Background: The objective of this study was to evaluate the palliative effect of reirradiation and hyperthermia in patients with unresectable, recurrent colorectal carcinoma.
Methods: The medical records of 54 patients with unresectable, recurrent colorectal carcinoma that caused pain and who were treated with reirradiation and hyperthermia, were evaluated retrospectively. Previous radiotherapy was given up to a total dose ranging from 25-70 grays (Gy). The median interval between prior radiotherapy and reirradiation was 22 months (range, 4-97 months). The total reirradiation dose varied from 24 Gy to 32 Gy given in fractions of 4 Gy twice weekly. Three or four hyperthermia treatments were given once weekly. Toxicity was registered. The influence of World Health Organization (WHO) performance status, maximum tumor dimension, and time between first radiotherapy and reirradiation on therapeutic outcome was evaluated. The results of this study were compared with published results on patients who received radiotherapy with or without hyperthermia.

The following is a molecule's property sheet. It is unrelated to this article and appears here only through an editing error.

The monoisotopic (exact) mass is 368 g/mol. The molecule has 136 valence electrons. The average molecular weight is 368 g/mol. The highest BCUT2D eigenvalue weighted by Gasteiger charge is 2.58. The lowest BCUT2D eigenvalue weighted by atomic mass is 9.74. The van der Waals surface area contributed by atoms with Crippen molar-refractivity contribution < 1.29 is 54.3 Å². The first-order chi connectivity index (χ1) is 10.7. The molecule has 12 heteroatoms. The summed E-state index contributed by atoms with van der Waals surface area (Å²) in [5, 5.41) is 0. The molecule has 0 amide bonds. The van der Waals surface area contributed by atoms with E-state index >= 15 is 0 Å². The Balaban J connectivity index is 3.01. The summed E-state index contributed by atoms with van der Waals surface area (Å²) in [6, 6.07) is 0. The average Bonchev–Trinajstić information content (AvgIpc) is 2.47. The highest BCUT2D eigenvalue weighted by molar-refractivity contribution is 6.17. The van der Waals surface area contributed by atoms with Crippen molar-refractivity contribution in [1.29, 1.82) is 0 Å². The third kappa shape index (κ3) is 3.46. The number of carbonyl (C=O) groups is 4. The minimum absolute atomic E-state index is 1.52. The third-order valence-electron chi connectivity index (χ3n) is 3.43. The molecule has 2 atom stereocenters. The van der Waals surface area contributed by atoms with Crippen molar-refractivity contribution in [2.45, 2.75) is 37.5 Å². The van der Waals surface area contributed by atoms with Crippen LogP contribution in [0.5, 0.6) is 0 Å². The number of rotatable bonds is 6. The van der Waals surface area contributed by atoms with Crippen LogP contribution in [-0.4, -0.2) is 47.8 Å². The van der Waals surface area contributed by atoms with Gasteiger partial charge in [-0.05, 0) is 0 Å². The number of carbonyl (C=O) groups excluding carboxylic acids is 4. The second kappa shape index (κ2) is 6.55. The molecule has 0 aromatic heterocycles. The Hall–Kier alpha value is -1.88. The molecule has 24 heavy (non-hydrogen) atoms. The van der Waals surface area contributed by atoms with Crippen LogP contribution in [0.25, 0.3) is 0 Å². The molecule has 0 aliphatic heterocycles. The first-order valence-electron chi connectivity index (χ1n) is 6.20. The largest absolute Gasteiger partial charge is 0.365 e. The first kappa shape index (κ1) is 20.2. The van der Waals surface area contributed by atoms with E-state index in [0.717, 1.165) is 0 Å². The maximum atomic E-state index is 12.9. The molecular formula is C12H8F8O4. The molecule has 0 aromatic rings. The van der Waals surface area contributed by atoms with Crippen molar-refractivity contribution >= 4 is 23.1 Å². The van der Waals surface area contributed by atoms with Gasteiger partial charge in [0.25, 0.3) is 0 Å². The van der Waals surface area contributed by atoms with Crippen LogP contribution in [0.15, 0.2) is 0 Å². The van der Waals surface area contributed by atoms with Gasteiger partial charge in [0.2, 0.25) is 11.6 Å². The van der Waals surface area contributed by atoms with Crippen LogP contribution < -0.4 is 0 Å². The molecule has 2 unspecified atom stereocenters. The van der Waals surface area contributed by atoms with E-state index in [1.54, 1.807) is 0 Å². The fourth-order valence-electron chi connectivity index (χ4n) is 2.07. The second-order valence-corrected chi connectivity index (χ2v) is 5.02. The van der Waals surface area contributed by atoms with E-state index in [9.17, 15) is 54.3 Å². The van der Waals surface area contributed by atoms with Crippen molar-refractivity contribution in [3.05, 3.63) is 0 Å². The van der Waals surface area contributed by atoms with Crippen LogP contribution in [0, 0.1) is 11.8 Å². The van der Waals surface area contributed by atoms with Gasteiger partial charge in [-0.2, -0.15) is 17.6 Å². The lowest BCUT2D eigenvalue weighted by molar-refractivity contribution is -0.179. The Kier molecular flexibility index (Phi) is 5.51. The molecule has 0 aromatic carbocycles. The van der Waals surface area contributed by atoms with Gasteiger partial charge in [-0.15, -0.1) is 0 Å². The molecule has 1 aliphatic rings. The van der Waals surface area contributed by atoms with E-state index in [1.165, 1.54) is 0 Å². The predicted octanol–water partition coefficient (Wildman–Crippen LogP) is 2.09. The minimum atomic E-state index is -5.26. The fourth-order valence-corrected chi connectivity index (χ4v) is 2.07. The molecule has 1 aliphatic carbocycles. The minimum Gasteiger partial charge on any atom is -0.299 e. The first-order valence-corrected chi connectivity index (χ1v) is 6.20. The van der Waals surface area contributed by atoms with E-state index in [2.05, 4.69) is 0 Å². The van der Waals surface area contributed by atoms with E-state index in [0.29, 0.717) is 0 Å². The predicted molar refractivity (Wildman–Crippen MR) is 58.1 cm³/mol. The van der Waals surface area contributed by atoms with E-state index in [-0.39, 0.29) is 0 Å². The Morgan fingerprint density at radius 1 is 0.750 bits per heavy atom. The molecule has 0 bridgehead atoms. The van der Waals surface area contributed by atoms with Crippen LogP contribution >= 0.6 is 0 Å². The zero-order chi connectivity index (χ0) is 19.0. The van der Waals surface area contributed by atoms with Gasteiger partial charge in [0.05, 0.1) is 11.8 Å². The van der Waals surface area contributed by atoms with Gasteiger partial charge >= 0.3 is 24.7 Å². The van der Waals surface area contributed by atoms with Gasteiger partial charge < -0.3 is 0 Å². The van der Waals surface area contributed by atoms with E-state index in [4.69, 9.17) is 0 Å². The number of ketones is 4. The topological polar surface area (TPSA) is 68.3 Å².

Results: Forty-seven patients (87%) completed the planned treatment schedule. The maximum toxicity was Grade 2. All patients were evaluated for palliative effect. The median follow-up was 10 months. A good or complete palliative effect was achieved in 72% of patients for a median duration of 6 months. Patients who had a better WHO performance status, smaller tumors, and a longer interval between first radiotherapy and reirradiation had slightly better outcomes, although none of those parameters reached statistical significance.
Conclusions: The described combined treatment was feasible and well tolerated. Comparison of results from radiotherapy plus hyperthermia with results after radiotherapy alone suggested that additional hyperthermia prolonged the duration of palliation. Firm proof of the contribution of hyperthermia will require performing a Phase III study.
Copyright 2003 American Cancer Society.